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Shakespeare and SpenserAttractive Opposites$
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J. B Lethbridge

Print publication date: 2008

Print ISBN-13: 9780719079627

Published to Manchester Scholarship Online: July 2012

DOI: 10.7228/manchester/9780719079627.001.0001

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The Seven Deadly Sins and Shakespeare’s Jacobean Tragedies

The Seven Deadly Sins and Shakespeare’s Jacobean Tragedies

Chapter:
(p.242) The Seven Deadly Sins and Shakespeare’s Jacobean Tragedies
Source:
Shakespeare and Spenser
Author(s):

Ronald Horton

Publisher:
Manchester University Press
DOI:10.7228/manchester/9780719079627.003.0010

This chapter focuses on the concept of the seven deadly sins, considering it as a track for the motivating vices in Shakespeare's tragedies after Hamlet. It studies Spenser's account of the seven deadly sins in the Faerie Queene as a natural source for Shakespeare, along with the evidence that Shakespeare was very familiar with the 1590 edition of The Faerie Queene. The chapter determines that Shakespeare's basic medieval affinities should not be doubted; it is the moral-allegorical nature of his plays which should be questioned.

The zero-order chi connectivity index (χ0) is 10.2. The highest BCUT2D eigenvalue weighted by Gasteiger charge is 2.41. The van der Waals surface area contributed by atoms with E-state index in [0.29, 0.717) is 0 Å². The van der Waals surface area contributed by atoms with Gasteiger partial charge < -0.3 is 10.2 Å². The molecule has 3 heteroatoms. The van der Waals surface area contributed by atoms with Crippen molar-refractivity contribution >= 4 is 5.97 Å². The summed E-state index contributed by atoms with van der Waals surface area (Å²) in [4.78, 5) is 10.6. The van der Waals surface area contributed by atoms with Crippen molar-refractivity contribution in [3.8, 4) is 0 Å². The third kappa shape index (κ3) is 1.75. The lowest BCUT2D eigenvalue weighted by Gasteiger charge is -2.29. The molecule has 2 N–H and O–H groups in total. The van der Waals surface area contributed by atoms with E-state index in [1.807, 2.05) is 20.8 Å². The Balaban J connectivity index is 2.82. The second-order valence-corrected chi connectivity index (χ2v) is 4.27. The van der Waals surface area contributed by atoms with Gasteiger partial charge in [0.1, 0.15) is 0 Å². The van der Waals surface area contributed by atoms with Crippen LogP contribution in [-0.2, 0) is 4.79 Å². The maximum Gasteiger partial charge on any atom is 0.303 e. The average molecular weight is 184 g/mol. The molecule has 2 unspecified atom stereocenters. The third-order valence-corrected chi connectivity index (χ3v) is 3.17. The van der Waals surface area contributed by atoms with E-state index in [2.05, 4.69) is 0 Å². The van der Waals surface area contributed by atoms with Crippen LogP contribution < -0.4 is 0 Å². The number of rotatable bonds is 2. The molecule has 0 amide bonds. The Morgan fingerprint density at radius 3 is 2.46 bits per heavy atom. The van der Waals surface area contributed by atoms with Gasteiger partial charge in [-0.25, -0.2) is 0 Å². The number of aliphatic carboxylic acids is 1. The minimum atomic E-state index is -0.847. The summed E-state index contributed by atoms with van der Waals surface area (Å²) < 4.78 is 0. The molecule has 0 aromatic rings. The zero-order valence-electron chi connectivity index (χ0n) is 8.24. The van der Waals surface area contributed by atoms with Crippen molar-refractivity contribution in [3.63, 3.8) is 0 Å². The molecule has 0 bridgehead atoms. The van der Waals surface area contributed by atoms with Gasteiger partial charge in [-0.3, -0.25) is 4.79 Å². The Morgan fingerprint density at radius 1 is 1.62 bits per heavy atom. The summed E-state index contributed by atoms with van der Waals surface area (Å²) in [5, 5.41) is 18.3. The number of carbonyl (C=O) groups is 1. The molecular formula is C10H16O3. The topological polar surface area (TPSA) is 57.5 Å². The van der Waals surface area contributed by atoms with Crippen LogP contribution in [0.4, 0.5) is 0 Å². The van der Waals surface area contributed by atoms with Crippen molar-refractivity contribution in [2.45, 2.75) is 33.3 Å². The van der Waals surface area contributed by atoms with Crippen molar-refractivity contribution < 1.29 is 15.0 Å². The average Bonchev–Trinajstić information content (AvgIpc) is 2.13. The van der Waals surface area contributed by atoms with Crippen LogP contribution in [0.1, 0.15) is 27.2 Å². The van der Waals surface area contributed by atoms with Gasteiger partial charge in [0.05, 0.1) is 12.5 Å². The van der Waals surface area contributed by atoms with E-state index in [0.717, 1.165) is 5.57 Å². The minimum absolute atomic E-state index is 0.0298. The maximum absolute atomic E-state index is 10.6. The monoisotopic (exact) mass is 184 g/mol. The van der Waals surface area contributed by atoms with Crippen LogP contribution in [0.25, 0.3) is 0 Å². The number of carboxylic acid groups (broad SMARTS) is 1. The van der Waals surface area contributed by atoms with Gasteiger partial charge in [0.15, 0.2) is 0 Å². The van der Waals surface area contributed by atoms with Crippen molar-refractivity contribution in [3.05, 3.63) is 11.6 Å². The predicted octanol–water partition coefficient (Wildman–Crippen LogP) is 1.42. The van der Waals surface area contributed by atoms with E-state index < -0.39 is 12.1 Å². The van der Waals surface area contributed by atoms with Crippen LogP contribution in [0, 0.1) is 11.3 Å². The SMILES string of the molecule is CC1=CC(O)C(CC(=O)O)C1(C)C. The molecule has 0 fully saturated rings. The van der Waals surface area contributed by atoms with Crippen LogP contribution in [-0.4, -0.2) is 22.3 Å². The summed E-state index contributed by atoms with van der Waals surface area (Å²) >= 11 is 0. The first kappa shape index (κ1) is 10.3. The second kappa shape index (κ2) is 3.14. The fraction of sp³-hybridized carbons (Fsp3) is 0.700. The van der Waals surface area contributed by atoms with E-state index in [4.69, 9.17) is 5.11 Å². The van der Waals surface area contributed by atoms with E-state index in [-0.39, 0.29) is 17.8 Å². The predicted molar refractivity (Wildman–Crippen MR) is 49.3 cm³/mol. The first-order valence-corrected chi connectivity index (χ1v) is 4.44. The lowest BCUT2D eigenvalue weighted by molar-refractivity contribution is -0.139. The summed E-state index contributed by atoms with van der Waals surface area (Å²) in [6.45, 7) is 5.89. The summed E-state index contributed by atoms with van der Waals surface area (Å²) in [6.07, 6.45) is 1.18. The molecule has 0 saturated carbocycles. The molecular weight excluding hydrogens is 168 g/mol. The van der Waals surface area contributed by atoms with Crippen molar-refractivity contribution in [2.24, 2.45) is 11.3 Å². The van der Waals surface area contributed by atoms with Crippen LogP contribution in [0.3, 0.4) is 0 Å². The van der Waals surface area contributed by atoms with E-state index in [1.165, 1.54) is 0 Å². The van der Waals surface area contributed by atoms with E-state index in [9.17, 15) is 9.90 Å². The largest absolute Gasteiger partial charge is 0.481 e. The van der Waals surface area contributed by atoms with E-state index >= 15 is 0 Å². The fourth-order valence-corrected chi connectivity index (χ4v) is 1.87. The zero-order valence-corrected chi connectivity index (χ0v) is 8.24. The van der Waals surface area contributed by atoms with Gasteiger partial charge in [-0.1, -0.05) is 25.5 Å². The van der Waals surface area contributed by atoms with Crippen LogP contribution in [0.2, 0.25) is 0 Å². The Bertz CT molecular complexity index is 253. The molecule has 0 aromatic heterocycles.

Keywords:   seven deadly sins, motivating vices, medieval affinities, moral-allegorical nature

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